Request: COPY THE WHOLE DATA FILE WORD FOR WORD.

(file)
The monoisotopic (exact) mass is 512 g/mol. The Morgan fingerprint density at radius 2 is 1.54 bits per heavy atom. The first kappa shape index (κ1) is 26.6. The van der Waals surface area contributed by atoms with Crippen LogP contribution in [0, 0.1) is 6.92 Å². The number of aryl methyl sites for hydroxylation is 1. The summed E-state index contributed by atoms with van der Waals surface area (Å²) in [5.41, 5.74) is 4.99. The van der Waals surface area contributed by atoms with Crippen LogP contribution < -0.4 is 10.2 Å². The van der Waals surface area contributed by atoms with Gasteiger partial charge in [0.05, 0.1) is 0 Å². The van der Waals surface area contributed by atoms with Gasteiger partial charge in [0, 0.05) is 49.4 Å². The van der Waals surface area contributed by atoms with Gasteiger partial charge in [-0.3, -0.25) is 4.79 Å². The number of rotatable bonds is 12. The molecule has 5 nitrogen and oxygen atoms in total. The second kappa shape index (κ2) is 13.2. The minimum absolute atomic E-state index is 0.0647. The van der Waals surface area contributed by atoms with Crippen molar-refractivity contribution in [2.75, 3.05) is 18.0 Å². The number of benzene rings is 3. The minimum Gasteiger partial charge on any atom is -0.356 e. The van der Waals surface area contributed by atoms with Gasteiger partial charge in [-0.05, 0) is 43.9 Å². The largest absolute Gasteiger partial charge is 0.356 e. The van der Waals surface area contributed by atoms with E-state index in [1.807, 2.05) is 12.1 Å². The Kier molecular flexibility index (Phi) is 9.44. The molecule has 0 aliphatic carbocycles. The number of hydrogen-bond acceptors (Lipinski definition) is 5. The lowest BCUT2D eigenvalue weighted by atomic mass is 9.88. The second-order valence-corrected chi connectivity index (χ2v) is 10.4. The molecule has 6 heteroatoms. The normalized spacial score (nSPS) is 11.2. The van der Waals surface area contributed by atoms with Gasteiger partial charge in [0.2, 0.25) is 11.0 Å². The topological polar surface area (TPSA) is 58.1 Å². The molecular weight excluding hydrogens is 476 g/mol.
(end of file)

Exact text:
The monoisotopic (exact) mass is 512 g/mol. The Morgan fingerprint density at radius 2 is 1.54 bits per heavy atom. The first kappa shape index (κ1) is 26.6. The van der Waals surface area contributed by atoms with Crippen LogP contribution in [0, 0.1) is 6.92 Å². The number of aryl methyl sites for hydroxylation is 1. The summed E-state index contributed by atoms with van der Waals surface area (Å²) in [5.41, 5.74) is 4.99. The van der Waals surface area contributed by atoms with Crippen LogP contribution < -0.4 is 10.2 Å². The van der Waals surface area contributed by atoms with Gasteiger partial charge in [0.05, 0.1) is 0 Å². The van der Waals surface area contributed by atoms with Gasteiger partial charge in [0, 0.05) is 49.4 Å². The van der Waals surface area contributed by atoms with Gasteiger partial charge in [-0.3, -0.25) is 4.79 Å². The number of rotatable bonds is 12. The molecule has 5 nitrogen and oxygen atoms in total. The second kappa shape index (κ2) is 13.2. The minimum absolute atomic E-state index is 0.0647. The van der Waals surface area contributed by atoms with Crippen molar-refractivity contribution in [2.75, 3.05) is 18.0 Å². The number of benzene rings is 3. The minimum Gasteiger partial charge on any atom is -0.356 e. The van der Waals surface area contributed by atoms with Gasteiger partial charge in [-0.05, 0) is 43.9 Å². The largest absolute Gasteiger partial charge is 0.356 e. The van der Waals surface area contributed by atoms with E-state index in [1.807, 2.05) is 12.1 Å². The Kier molecular flexibility index (Phi) is 9.44. The molecule has 0 aliphatic carbocycles. The number of hydrogen-bond acceptors (Lipinski definition) is 5. The lowest BCUT2D eigenvalue weighted by atomic mass is 9.88. The second-order valence-corrected chi connectivity index (χ2v) is 10.4. The molecule has 6 heteroatoms. The normalized spacial score (nSPS) is 11.2. The van der Waals surface area contributed by atoms with Gasteiger partial charge in [0.2, 0.25) is 11.0 Å². The topological polar surface area (TPSA) is 58.1 Å². The molecular weight excluding hydrogens is 476 g/mol.